Different is Important
“No longer is a “good culture” good enough to be competitive. Organizations today must find alignment between their corporate strategy and their corporate culture, or risk never fulfilling their competitive advantage. Too many organizations, especially within the same industry, look and feel the same to work in. ….in all of the ways that matter, too many are nearly identical in experience.” https://academy.nobl.io/strategy-demands-a-deliberately-different-culture/
When I read the leading quote above, it made me think hard. I’d just completed the two articles on culture and on vision/ purpose/mission. Of course, our brand reflects our culture, but this statement really resonated. I realized that Brand actually creates a link, a connection, through the corporation that brings everything back to culture and purpose. What we put ‘out there’, as our Brand, has to align with what we do, both inside and outside our business and to be seen as unique, a differentiator. The work, on Culture, Vision, Mission and Purpose, has to be lived inside and expressed through the messages we send into the market. To be effective, it also needs to resonate. If that’s not the case then the “organizations look and feel the same both inside and outside the business”.
Your Brand Promise
Brand is the outward facing message that embodies the inward commitment to values, expressed through work on vision and purpose, delivered through business processes and revealed through the mission. What is challenging and critical, is that it is uniquely yours. To really dominate in your market it must differentiate, first to your employees and then outwardly to your market. No easy task, yet so important to get right. As I think about this, I wonder if that very challenging ‘glass ceiling’ that separates so many businesses from their goals, is an indication that they’ve missed this? Essentially, what and how they’re showing up in the market isn’t seen as much different from their competition.
According to Gallup, only about 50 per cent of customers expect a brand to actually deliver on what it says it will. Easy to say, hard to live. “Like every other founding principle of your brand strategy, your brand promise is a distilled understanding of every aspect of your company. Rather than describing how you do what you do, your brand promise should describe the experience you deliver. A brand promise is a way for consumers to hold you accountable to the standard that sets you apart.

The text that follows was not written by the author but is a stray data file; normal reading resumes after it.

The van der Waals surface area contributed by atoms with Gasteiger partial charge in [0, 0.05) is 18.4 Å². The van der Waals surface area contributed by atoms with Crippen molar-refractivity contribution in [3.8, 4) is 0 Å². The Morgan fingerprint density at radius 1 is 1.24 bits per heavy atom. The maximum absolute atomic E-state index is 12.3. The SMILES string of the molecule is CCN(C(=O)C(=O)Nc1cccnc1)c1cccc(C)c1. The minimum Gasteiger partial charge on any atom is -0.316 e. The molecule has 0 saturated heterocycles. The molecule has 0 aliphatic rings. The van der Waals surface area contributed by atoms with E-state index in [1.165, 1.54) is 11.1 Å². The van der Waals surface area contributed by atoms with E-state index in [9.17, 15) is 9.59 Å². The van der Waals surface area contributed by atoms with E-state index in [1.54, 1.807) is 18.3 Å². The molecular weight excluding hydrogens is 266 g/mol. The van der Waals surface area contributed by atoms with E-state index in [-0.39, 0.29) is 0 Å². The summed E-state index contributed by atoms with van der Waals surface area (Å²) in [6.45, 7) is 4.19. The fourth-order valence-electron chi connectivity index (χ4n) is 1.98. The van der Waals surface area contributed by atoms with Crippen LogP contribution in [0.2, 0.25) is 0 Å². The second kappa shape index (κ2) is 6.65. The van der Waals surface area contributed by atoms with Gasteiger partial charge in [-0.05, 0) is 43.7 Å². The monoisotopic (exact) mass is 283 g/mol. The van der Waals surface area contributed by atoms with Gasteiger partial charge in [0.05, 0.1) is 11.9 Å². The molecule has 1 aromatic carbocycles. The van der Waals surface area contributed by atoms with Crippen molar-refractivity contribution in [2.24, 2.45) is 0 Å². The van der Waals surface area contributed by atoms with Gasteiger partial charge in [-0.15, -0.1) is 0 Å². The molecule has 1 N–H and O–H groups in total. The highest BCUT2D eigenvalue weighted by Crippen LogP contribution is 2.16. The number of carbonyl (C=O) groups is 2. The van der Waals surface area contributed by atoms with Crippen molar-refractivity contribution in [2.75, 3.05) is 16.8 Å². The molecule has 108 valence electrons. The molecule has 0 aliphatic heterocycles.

“This is your chance to communicate something vital about your experience, products, services or beliefs. Whatever that message is, it should say a lot about who you are.” https://www.garyfox.co/blog/
For a brand promise to work it needs to be: Simple, Credible, Unique, Memorable and Inspiring. Here are some great examples:
HubSpot – Help millions of companies grow better.
Nike – Inspire every athlete in the world.
Apple – Think differently.
Coca-Cola – Refresh the world in mind, body, and spirit, and inspire moments of optimism
Patagonia – We provide for environmentally responsible adventure.
Walmart – Save money. Live better.
Who Are You? How Are You Different?
What is different, that you know you can do or reasonably inspire to deliver on, that your competitors either don’t or, better yet, can’t deliver? Why 50% of brand promises are not believed is so many companies don’t take this seriously. Words, that sound good, not commitments that are believed or prepared to be met. Work to ensure your message is aligned with your offerings. Deliver a need that the market is looking for, or that you can educate them to do so.
Lastly, your team buy in is part of this. If for instance, a deal does not include equipment that meets your brand commitment or is discounted below what it takes to deliver the quality you aspire to, or in some way does not create an expectation that can be delivered, you need to be prepared to ‘right’ this. Everyone in the firm has to buy in, to believe there is a relentless commitment or you’ll hurt rather then help your business, from the inside out.
If a customer doesn’t appreciate that they need to pay for the quality you’re delivering at the market level you are targeting, then you either have not qualified them, are not in the right market or are not prepared to live your promise.